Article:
Reef fish utilization of mangrove shoreline habitats within southeastern Florida

Date of Award




Degree Name

Doctor of Philosophy (Ph.D.)


Marine Biology and Fisheries

First Committee Member

Joseph E. Serafy - Committee Chair


This dissertation focuses on reef fish utilization of mangrove shorelines in the region of Biscayne and northeastern Florida Bays, Florida, U.S.A. Research was conducted and organized around the four-tiered "essential fish habitat" (EFH) framework defined by the United States National Marine Fisheries Service. A comprehensive review of over 100 empirical mangrove-fish field studies illustrated that these studies have been largely limited in their data treatments and spatial scope. To address these shortcomings, a spatially-expansive, seasonally-resolved fish survey was conducted among five geographically distinct mangrove shoreline types. Fishes were sampled using an underwater visual belt transect (30 x 2 m) method, supplemented by the measurement a suite of biotic and abiotic habitat variables. Sampling locations and effort were determined each season according to an iterative random-stratified survey design. During a 2-year period, fish abundance and size information were collected at 558 locations spanning >500 km of mangrove shoreline. The predominant reef fishes utilizing the mangrove shorelines examined were: Lutjanus griseus, L. apodus, Haemulon sciurus, H. parra, and Sphyraena barracuda . Habitat utilization by each species and size class was quantified in terms of their seasonal frequency of occurrence (presence/absence), concentration (the distribution of non-zero samples), density (both standard and delta-distribution mean estimators), and relative abundance among shorelines. Data were analyzed using a suite of parametric and non-parametric techniques to test the hypothesis that each mangrove shoreline type was utilized in proportion to its relative quantity. Results suggested that density patterns were driven primarily by patterns in frequency of occurrence and not concentration. With the exception of S. barracuda, the species examined exhibited selection among mangrove shorelines, whereby utilization was significantly greater than expected along the Florida Keys, and significantly less than expected along the Florida mainland. These patterns infer that reef fish utilization of mangrove shorelines was a function of habitat isolation (i.e., distance from oceanic sources) rather than habitat quantity. In addition, dramatic seasonal differences in distributions were observed for L. griseus. This species shifted from bays during the winter dry seasons to locations more proximal to oceanic sources during the summer wet seasons. (Abstract shortened by UMI.)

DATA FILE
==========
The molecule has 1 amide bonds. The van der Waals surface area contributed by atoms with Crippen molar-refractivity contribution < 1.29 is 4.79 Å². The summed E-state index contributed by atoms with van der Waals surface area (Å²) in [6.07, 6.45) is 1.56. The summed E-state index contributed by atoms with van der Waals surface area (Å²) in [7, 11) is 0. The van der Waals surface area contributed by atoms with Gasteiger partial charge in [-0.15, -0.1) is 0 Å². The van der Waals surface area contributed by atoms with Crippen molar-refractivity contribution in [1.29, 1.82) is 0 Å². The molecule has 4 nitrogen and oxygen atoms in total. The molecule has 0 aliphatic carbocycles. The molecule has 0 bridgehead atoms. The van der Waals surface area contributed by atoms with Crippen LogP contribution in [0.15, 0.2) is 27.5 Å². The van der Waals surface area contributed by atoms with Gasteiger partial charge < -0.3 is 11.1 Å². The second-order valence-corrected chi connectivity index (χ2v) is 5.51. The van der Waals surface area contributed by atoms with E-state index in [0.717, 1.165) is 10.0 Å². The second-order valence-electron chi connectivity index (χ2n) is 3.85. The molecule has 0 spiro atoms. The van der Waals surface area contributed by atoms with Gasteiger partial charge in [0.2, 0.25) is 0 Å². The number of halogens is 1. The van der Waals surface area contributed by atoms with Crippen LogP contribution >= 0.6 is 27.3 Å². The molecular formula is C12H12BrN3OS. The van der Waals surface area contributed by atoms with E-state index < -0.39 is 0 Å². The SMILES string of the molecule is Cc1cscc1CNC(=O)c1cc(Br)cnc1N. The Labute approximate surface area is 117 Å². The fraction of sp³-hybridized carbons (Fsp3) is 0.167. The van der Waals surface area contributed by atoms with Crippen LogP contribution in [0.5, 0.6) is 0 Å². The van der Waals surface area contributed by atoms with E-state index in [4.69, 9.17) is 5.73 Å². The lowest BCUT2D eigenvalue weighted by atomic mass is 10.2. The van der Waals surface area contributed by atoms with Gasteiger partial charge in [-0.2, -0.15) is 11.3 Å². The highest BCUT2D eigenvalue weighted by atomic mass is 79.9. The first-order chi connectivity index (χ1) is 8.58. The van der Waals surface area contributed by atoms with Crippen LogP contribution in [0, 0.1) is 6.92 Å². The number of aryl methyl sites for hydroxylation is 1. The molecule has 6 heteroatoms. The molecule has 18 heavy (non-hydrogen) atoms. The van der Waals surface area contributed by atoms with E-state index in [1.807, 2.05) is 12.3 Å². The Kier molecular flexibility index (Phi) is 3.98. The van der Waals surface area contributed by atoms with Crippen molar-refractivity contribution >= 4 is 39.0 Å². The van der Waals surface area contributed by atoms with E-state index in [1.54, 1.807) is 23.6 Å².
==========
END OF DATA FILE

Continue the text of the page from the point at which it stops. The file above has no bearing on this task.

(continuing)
Biology, Ecology; Agriculture, Fisheries and Aquaculture

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